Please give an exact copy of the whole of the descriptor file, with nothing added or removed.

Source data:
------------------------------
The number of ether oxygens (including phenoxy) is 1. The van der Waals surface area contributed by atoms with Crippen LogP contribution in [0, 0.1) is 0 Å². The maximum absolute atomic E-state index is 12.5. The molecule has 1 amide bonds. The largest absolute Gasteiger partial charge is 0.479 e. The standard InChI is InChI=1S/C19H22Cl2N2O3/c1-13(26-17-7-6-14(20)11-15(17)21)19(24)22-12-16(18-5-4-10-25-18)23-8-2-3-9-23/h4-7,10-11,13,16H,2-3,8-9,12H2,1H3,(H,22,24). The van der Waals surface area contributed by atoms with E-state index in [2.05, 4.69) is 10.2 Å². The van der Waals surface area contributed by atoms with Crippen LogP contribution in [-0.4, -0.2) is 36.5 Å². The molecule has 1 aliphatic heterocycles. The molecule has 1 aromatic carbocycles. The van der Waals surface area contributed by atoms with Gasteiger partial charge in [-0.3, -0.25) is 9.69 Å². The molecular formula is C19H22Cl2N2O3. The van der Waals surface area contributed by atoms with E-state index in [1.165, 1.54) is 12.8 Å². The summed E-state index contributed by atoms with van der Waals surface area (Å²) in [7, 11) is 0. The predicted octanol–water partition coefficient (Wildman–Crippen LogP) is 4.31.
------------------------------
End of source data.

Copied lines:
The number of ether oxygens (including phenoxy) is 1. The van der Waals surface area contributed by atoms with Crippen LogP contribution in [0, 0.1) is 0 Å². The maximum absolute atomic E-state index is 12.5. The molecule has 1 amide bonds. The largest absolute Gasteiger partial charge is 0.479 e. The standard InChI is InChI=1S/C19H22Cl2N2O3/c1-13(26-17-7-6-14(20)11-15(17)21)19(24)22-12-16(18-5-4-10-25-18)23-8-2-3-9-23/h4-7,10-11,13,16H,2-3,8-9,12H2,1H3,(H,22,24). The van der Waals surface area contributed by atoms with E-state index in [2.05, 4.69) is 10.2 Å². The van der Waals surface area contributed by atoms with Crippen LogP contribution in [-0.4, -0.2) is 36.5 Å². The molecule has 1 aliphatic heterocycles. The molecule has 1 aromatic carbocycles. The van der Waals surface area contributed by atoms with Gasteiger partial charge in [-0.3, -0.25) is 9.69 Å². The molecular formula is C19H22Cl2N2O3. The van der Waals surface area contributed by atoms with E-state index in [1.165, 1.54) is 12.8 Å². The summed E-state index contributed by atoms with van der Waals surface area (Å²) in [7, 11) is 0. The predicted octanol–water partition coefficient (Wildman–Crippen LogP) is 4.31.